Name history: Berlin, Princess Mahsuri, Berlin, Orange Melody, Spirit of Adventure, FTI Berlin, Berlin
Built 1980, HDW Kiel, West Germany
Tonnage 9 570 GT
Length 139,30 m
Width 17,51 m
Draugth 4,98 m
2 MaK diesels, combined 7 060 kW
1 bow thruster
Speed 18,3 knots
I last photographed this ship back in 2011, when it was still known as the Spirit of Adventure, sailing for the cruise line with the same name. Since it's been a while and the ship has changed names twice, it's time to update the history from the earlier entry.
The Berlin, as the ship was also originally known, was ordered in 1979 by a consortium of owners. The main figure behind ordering the ship was Peter Deilmann, but he only had a minority share in the ship. Deilmann had previously operated coastal ships from West Germany to Denmark and East Germany, but in 1979 he decided to enter the cruise business. In addition to the share in the Berlin, Deilmann acquired a second-hand cruise ship, the Regina Maris.
It appears that the Berlin, when delivered in 1980, did not join the Regina Maris in Deilmann's cruise line but was instead chartered to Neckermann Seereisen. In 1982 the Berlin was chartered to Blue Funnel Cruises and renamed Princess Mahsuri (the next year the Regina Maris was sold and Peter Deilmann was briefly without a cruise ship). In 1985 the Princess Mahsuri returned from the charter and begun cruising for Peter Deilmann for the first time, reverting to the original name Berlin. In late 1986 the ship was lenghtened by 17 metres at Werft Nobiskrug in Rendsburg, West Germany.
The Berlin spent twenty years in Peter Deilmann service, being joined in 1998 by the new Deutschland. During the ship's time with Deilmann it was also one of the ships featured in Das Traumschiff, the German version of The Love Boat. In 2005 the Berlin was sold to Saga Shipping, but did not enter service with Saga Cruises. Instead, it was chartered to the Russian cruise operator Metropolis Tur for a year as the Orange Melody.
Saga Cruises had until this point concentrated on a somewhat exclusive market, as only people aged 50 and over were allowed onboard their ship. However, when in 2006 Carnival Corporation made public their intention to close down their Swan Hellenic expedition brand, Saga Cruises saw a market opening for their latest acquisition. A new cruise line named Spirit of Adventure was founded and the Orange Melody, when returned from the Metropolis Tur charter in 2006, was renamed Spirit of Adventure. Unlike Saga Cruises, Spirit of Adventure Cruises adopted a more conventional age limit of 21. Apparently the Spirit of Adventure venture was a success, and in 2009 the Spirit of Adventure was reported to soon be replaced by Saga Cruises' next acquisition, Transocean Tours' Astoria, that was to become the Quest for Adventure.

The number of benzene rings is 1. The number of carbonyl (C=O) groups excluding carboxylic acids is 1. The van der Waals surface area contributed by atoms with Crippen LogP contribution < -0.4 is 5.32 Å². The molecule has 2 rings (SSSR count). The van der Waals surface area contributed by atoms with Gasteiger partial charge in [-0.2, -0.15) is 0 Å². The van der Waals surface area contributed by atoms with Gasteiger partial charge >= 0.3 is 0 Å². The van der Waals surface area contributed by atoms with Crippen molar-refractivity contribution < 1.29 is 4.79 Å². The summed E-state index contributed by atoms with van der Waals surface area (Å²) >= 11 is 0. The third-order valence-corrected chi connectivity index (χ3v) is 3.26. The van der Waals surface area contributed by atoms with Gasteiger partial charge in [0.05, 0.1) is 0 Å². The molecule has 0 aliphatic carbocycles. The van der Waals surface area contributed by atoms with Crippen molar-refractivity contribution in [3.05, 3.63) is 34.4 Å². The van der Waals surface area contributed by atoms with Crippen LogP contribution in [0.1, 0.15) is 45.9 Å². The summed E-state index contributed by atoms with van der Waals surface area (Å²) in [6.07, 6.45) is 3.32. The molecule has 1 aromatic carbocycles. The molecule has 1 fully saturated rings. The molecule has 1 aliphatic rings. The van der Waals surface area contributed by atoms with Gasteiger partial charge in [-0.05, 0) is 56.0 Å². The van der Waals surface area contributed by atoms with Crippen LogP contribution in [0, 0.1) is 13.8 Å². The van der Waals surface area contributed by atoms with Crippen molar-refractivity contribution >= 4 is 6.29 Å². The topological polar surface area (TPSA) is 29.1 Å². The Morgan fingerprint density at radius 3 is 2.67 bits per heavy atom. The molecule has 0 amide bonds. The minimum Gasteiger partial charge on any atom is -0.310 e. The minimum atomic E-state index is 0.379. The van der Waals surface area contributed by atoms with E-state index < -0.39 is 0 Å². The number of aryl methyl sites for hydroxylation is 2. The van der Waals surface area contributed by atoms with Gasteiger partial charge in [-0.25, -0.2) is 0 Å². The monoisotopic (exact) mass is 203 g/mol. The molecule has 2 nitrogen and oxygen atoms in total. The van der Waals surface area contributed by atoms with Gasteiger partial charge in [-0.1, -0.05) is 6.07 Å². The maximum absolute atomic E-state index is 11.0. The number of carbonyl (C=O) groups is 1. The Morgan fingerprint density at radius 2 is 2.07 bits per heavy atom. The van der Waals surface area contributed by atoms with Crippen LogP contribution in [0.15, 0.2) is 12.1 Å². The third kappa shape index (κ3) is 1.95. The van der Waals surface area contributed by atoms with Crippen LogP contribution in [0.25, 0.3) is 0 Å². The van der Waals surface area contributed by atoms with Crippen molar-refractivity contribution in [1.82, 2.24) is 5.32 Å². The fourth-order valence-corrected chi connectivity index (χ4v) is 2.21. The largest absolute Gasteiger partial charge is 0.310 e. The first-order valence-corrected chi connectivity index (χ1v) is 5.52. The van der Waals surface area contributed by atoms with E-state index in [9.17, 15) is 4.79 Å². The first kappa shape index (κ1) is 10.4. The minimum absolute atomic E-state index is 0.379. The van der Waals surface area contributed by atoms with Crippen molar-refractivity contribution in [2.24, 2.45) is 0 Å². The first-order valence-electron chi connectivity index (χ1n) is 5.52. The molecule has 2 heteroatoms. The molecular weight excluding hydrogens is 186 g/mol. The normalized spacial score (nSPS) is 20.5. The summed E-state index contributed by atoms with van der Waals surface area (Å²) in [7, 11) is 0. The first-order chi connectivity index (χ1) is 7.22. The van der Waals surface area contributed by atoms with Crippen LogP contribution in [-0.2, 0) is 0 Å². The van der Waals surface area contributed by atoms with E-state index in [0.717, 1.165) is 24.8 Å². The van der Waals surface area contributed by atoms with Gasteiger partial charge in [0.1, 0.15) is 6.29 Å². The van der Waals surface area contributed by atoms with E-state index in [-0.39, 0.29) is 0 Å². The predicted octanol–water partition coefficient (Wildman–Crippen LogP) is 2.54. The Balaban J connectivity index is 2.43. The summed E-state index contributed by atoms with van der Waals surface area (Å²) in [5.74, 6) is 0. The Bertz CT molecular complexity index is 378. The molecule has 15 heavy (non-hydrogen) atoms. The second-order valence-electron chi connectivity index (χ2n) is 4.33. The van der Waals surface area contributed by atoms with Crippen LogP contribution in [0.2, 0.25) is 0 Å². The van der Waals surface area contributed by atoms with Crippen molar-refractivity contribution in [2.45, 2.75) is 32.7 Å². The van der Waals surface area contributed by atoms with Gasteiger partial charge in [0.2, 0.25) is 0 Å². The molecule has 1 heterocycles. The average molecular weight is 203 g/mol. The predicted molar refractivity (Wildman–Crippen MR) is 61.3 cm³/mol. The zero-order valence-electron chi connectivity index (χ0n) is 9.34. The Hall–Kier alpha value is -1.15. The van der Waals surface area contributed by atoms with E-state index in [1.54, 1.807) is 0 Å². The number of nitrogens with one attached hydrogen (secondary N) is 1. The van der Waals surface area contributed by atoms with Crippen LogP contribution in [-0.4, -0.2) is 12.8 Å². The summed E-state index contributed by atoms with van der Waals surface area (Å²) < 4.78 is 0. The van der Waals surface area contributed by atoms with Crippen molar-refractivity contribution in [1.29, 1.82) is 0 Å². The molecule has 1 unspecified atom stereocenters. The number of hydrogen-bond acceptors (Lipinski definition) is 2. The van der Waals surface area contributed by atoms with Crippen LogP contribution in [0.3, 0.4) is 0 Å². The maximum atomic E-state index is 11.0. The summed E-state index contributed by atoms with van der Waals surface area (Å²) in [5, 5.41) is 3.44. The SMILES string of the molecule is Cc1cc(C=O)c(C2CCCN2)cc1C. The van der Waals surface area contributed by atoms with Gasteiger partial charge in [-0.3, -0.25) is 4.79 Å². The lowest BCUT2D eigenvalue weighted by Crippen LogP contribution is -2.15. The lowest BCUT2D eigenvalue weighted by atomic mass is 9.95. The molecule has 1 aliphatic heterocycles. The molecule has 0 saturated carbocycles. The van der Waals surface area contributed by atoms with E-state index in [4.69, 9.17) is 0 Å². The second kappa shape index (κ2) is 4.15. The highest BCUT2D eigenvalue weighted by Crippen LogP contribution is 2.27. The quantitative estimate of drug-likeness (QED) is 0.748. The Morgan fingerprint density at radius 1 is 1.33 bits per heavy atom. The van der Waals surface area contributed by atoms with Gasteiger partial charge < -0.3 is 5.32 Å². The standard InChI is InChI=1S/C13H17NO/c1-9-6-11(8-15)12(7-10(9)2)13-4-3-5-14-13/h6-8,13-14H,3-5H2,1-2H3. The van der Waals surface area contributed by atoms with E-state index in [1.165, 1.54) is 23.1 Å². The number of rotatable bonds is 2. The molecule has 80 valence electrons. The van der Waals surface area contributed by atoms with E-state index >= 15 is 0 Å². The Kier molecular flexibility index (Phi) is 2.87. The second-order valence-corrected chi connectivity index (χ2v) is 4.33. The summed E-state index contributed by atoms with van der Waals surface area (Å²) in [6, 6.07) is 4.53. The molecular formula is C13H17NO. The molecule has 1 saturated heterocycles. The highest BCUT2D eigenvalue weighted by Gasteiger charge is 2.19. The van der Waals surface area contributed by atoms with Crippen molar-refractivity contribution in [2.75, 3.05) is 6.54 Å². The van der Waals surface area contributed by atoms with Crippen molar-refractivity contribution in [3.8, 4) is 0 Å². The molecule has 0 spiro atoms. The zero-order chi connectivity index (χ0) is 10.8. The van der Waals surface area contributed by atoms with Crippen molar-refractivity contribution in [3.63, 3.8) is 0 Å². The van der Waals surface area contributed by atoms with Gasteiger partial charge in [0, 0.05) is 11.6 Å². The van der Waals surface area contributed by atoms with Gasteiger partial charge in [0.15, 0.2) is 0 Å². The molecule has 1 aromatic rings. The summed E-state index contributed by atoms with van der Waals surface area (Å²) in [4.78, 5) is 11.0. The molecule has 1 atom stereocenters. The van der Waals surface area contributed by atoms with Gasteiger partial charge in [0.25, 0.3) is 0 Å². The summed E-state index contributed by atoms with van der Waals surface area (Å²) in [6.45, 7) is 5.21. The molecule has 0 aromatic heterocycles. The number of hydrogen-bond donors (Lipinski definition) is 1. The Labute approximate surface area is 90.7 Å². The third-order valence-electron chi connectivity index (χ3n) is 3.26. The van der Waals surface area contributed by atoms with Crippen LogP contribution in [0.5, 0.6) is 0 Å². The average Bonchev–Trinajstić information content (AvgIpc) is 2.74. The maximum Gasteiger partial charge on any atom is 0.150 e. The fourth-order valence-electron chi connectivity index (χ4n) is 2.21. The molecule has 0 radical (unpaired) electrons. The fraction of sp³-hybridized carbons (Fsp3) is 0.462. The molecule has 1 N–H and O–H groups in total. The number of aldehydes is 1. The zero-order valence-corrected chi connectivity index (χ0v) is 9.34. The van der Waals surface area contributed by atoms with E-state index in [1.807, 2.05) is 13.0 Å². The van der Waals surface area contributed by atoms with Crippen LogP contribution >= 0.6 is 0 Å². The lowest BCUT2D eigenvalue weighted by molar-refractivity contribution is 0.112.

However, the bankruptcy of the Astoria's owner Club Cruise put a spanner in the works. Saga eventually acquired the Astoria, but several months later than intended and in the interim it had been decided to use her as a replacement for the Saga Rose (that had to be withdrawn due to SOLAS 2010). The Astoria therefore became the Saga Pearl II and the Spirit of Adventure continued sailing for Spirit of Adventure Cruises. In 2012 the "new" Saga Sapphire was delivered and the Saga Pearl II transferred to Spirit of Adventure Cruises as the Quest for Adventure (as planned back in 2009), replacing the Spirit of Adventure.
The Spirit of Adventure had already found a buyer in the form of the German tour operator FTI, who now entered the cruise business under the name FTI Cruises. Their new – and for the time being only – ship was named FTI Berlin. This name was short-lived, as in 2014 the ship reverted back to plain Berlin. Which, personally, I think is great. And the fact the ship has been named Berlin on three separate occasions in quite interesting.
(As a final note: in the 2011 entry I noted that the ship would have been perfect for Kristina Cruises. Well, they had to give up their own cruise ship soon afterwards, and instead begun selling cruises on the ships operated by other lines – including the Berlin).
The photos below show the Berlin passing through the Kustaanmiekka strait outside Helsinki on the evening of 12 July 2016. Photographed from Kustaanmiekka itself. Click on the images to see them in larger size.
|I'm really quite fond of the little ship. As well as the dramatic lighting we had.|
|But I must say the Berlin would look better if the funnel was a different colour than white.|
|Neat shot, even if I may say so myself.|
|And a neat ship, eller hur?|
|Mmm..., part 2 (yes, I ran out of caption ideas).|